What is a limit bait? The answer varies depending on which pro you ask. Virginia Bassmaster Elite Series veteran John Crews relies on the shaky head worm, a drop-shot rig and a squarebill crankbait.
Limit Bait Situations
A key time for limit baits is immediately after the bass spawn, Crews claims. The bass are beat up and exhausted then and not willing to take on big lures and aggressive retrieves. Limit baits also come through after cold fronts, and when the bass receive heavy fishing pressure.
Shaky Head Worm
A 4- to 6-inch straight worm rigged Texas style on a ball head jig is the standard shaky head rig.
"A straight worm falls fast, and the whole worm undulates because there's no resistance in the tail," he says. "Those are distinct advantages."
Many fishermen take the name shaky head too literally and overwork their baits," Crews believes. He suggests that you keep the jig in contact with the bottom and shake the rod gently against a slack line.
As president of Missile Baits, he favors his 4.4-inch Fuse straight worm, which has lively pincers on the tail. He rigs the worm on a 1/8-, 3/16- or 1/4-ounce Warlock jig, which skips well and comes through cover much better than a ball head jig. A 6-foot, 6-inch, spinning outfit and 8-pound fluorocarbon allow him to skip the jig under docks and cast it accurately to cover.
"I've caught lots of 4- and 5-pound bass from brush piles and docks with 8-pound line," he explains. "The secret is to apply light pressure and lead them into open water. The harder you pull, the harder they pull back."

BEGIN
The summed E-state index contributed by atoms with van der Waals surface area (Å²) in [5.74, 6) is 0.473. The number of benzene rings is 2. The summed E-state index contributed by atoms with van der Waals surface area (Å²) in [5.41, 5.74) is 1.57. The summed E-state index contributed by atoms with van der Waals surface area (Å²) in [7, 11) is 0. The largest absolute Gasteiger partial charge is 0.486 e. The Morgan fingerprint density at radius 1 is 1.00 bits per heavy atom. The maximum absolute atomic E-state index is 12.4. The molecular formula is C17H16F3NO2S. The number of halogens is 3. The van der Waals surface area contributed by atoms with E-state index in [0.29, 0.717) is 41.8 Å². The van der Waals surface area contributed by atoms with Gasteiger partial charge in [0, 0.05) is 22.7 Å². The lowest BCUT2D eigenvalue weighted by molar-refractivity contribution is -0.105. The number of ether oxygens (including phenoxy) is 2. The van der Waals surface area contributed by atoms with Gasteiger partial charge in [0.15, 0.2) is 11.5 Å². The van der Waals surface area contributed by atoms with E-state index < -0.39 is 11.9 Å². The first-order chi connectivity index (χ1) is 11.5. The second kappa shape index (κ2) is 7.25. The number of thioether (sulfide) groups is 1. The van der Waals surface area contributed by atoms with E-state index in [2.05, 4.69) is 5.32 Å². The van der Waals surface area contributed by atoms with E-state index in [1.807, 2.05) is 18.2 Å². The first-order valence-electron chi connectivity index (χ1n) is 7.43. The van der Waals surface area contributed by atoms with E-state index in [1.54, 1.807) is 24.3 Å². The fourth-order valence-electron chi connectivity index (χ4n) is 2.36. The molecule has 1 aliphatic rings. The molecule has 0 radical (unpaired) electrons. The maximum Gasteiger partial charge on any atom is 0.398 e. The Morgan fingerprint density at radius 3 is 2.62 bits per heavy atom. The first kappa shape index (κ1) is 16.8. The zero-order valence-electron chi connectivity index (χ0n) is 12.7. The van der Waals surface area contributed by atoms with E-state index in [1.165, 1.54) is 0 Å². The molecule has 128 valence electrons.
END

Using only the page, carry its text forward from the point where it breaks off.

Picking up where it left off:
Using the right baits when the bite is tough could mean the difference between a 'skunk' or a full livewell. Crews keeps this small selection readily avaliable when the fish won't cooperate.
A drop-shot rig is more of an, "open water bait," he continues. He typically targets flat points and bare banks in clear water and has caught bass from 2 to more than 20 feet deep with it.
The plastic lure suspends 8-inches above a 3/16-ounce drop-shot weight. He drops to 6-pound fluorocarbon so the bait responds freely to the slightest water currents.
"I catch a whole lot more bass on a drop shot when I'm not purposely moving the bait at all," he says.
For nose hooking, which allows the most action, he prefers a No. 2 Gamakatsu Octopus hook. If snags are present, he Texas rigs the bait with a No. 1 Gamakatsu EWG hook.
"That hook is small, but I've caught bass over 7 pounds on it."
A slender 3-inch Drop Craw from Missile Baits comes through for Crews when bass are super finicky.
When bass are three to five feet deep but scattered where cover is sparse, he combs the water with a Spro Little John squarebill crankbait. Although it weighs 1/2-ounce, the flat-side Little John shows bass a small profile. It also swims with a tight, subtle wiggle that doesn't put the fish off.
"I cast it with a 7-foot parabolic action baitcasting rod and 12-pound Vicious Ultimate, copolymer," he says. "I use it as a search bait to find cover and hard spots in mud bottoms that you can't see."